“I’m in control of my life now.”
Rudy Hardy, a former federal law enforcement officer, knew something was wrong nearly 20 years ago. “The tremor started to show up on the pistol range. I could control it, but that’s where it started showing up.”
For years, Rudy thought he was living with essential tremor, a common neurological disorder that often occurs in people age 40 and older. The symptoms gradually became worse, and none of the oral medications he tried worked. When they did, they made him very sick.
“I’d get very self-conscious about the tremoring and the balance issues,” said Rudy, who is also an avid sports photographer. “Last football season, I shot half of the season, but one day my legs were stiffening up on me. I just didn’t feel right on the field, and that was it.”
In a desperate search for answers and after years of uncontrolled tremors, doctors determined that Rudy’s movement disorders had little to do with essential tremor and everything to do with the tremors associated with Parkinson’s disease. While different, essential tremor and Parkinson’s disease can have overlapping features, which may explain why Parkinson’s is frequently misdiagnosed as essential tremor.
But Rudy was determined to get his life back. “I wasn’t about to go through life tremoring; that’s not my way of living.” That’s when his neurologist recommended a life-altering treatment option at Baylor St. Luke’s Medical Center: deep brain stimulation. One of the most advanced therapies in the field, DBS consists of placing two probes into the parts of the brain that aren’t behaving correctly. The DBS system sends electrical pulses into the brain — similar to a cardiac pacemaker — to regulate brain activity.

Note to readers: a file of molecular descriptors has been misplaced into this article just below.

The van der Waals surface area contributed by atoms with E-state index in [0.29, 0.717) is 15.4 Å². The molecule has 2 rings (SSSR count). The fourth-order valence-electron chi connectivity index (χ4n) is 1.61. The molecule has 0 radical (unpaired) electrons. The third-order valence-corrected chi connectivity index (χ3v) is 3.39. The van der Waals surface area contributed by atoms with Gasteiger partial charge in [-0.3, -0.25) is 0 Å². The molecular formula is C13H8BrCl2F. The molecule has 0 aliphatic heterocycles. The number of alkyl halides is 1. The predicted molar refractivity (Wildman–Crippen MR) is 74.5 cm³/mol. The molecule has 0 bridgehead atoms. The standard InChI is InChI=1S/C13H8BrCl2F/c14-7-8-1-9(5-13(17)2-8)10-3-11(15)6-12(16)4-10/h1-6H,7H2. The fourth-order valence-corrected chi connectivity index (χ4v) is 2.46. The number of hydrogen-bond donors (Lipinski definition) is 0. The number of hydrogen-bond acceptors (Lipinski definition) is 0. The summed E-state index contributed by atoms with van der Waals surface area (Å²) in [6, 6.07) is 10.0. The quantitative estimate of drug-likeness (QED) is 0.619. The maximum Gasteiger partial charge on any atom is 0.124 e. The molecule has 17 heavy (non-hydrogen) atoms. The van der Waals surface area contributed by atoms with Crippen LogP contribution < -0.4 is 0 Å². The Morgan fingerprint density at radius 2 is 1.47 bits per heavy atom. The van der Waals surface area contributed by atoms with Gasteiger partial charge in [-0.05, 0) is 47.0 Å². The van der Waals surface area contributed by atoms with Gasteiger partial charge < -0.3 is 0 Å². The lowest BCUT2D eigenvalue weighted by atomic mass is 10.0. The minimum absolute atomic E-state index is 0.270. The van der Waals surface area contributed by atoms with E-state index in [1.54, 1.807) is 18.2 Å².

Dr. Sameer Sheth, a neurosurgeon at Baylor St. Luke’s, performed the procedure over the course of two weeks. The goal of the first surgery is to implant the probes into the brain, and the second procedure consists of running the wires from the probes to the implanted battery in the patient’s chest.
“The results have been amazing. As soon as they turned it on, my right hand stopped tremoring. It’s unbelievable,” said Rudy of his experience with the DBS treatment. “When I get overly excited, the tremor would come back just a little bit, but I can control that by calming myself down, whereas I couldn’t control it before.”
Rudy is now retired from his career in law enforcement but continues to be active in his field. He plans to return to Houston Community College in the spring of 2020 to teach Criminal Justice. He’s even considering reconnecting with his passion for sports photography since this activity has always given him so much joy.
Dr. Sheth and Dr. Ashwin Viswanathan, who also are associate professors of neurosurgery at Baylor College of Medicine, were among the first group of doctors in Texas to use this most advanced version of deep brain stimulation, which includes extremely precise robotic surgery and the latest generation of DBS devices. By adopting these advances, they seek to make the treatment of Parkinson’s more effective for more patients.